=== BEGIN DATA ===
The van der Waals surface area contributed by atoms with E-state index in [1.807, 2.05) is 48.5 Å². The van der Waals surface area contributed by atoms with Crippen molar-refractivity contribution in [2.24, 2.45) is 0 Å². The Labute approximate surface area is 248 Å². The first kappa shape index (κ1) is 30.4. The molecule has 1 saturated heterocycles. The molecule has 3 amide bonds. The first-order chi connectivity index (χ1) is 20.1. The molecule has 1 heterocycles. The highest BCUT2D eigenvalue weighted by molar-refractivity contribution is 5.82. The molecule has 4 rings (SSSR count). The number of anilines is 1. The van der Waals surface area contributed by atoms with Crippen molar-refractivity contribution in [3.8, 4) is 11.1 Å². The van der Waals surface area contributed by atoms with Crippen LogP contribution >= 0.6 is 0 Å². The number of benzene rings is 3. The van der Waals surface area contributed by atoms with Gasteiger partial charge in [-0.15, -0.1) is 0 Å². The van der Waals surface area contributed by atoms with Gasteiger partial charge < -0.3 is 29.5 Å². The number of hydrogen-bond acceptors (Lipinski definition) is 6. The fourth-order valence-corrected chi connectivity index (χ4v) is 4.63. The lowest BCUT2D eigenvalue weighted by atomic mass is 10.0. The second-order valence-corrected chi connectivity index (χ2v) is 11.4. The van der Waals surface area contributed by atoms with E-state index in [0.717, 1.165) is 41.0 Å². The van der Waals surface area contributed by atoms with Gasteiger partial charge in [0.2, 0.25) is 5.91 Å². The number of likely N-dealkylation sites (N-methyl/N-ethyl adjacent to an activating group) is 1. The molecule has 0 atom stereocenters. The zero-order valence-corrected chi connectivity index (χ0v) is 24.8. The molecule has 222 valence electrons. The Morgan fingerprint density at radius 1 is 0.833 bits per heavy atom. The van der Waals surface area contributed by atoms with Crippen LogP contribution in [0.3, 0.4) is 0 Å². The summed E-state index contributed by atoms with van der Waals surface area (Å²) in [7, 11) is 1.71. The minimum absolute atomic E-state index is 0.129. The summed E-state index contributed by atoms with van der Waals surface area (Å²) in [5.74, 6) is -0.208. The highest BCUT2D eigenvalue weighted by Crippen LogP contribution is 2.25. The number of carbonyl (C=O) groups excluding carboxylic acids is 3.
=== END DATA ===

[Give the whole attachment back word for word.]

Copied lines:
The van der Waals surface area contributed by atoms with E-state index in [1.807, 2.05) is 48.5 Å². The van der Waals surface area contributed by atoms with Crippen molar-refractivity contribution in [2.24, 2.45) is 0 Å². The Labute approximate surface area is 248 Å². The first kappa shape index (κ1) is 30.4. The molecule has 1 saturated heterocycles. The molecule has 3 amide bonds. The first-order chi connectivity index (χ1) is 20.1. The molecule has 1 heterocycles. The highest BCUT2D eigenvalue weighted by molar-refractivity contribution is 5.82. The molecule has 4 rings (SSSR count). The number of anilines is 1. The van der Waals surface area contributed by atoms with Crippen molar-refractivity contribution in [3.8, 4) is 11.1 Å². The van der Waals surface area contributed by atoms with Crippen LogP contribution >= 0.6 is 0 Å². The number of benzene rings is 3. The van der Waals surface area contributed by atoms with Gasteiger partial charge in [-0.15, -0.1) is 0 Å². The van der Waals surface area contributed by atoms with Gasteiger partial charge < -0.3 is 29.5 Å². The number of hydrogen-bond acceptors (Lipinski definition) is 6. The fourth-order valence-corrected chi connectivity index (χ4v) is 4.63. The lowest BCUT2D eigenvalue weighted by atomic mass is 10.0. The second-order valence-corrected chi connectivity index (χ2v) is 11.4. The van der Waals surface area contributed by atoms with E-state index in [0.717, 1.165) is 41.0 Å². The van der Waals surface area contributed by atoms with Gasteiger partial charge in [0.2, 0.25) is 5.91 Å². The number of likely N-dealkylation sites (N-methyl/N-ethyl adjacent to an activating group) is 1. The molecule has 0 atom stereocenters. The zero-order valence-corrected chi connectivity index (χ0v) is 24.8. The molecule has 222 valence electrons. The Morgan fingerprint density at radius 1 is 0.833 bits per heavy atom. The van der Waals surface area contributed by atoms with Crippen LogP contribution in [0.3, 0.4) is 0 Å². The summed E-state index contributed by atoms with van der Waals surface area (Å²) in [7, 11) is 1.71. The minimum absolute atomic E-state index is 0.129. The summed E-state index contributed by atoms with van der Waals surface area (Å²) in [5.74, 6) is -0.208. The highest BCUT2D eigenvalue weighted by Crippen LogP contribution is 2.25. The number of carbonyl (C=O) groups excluding carboxylic acids is 3.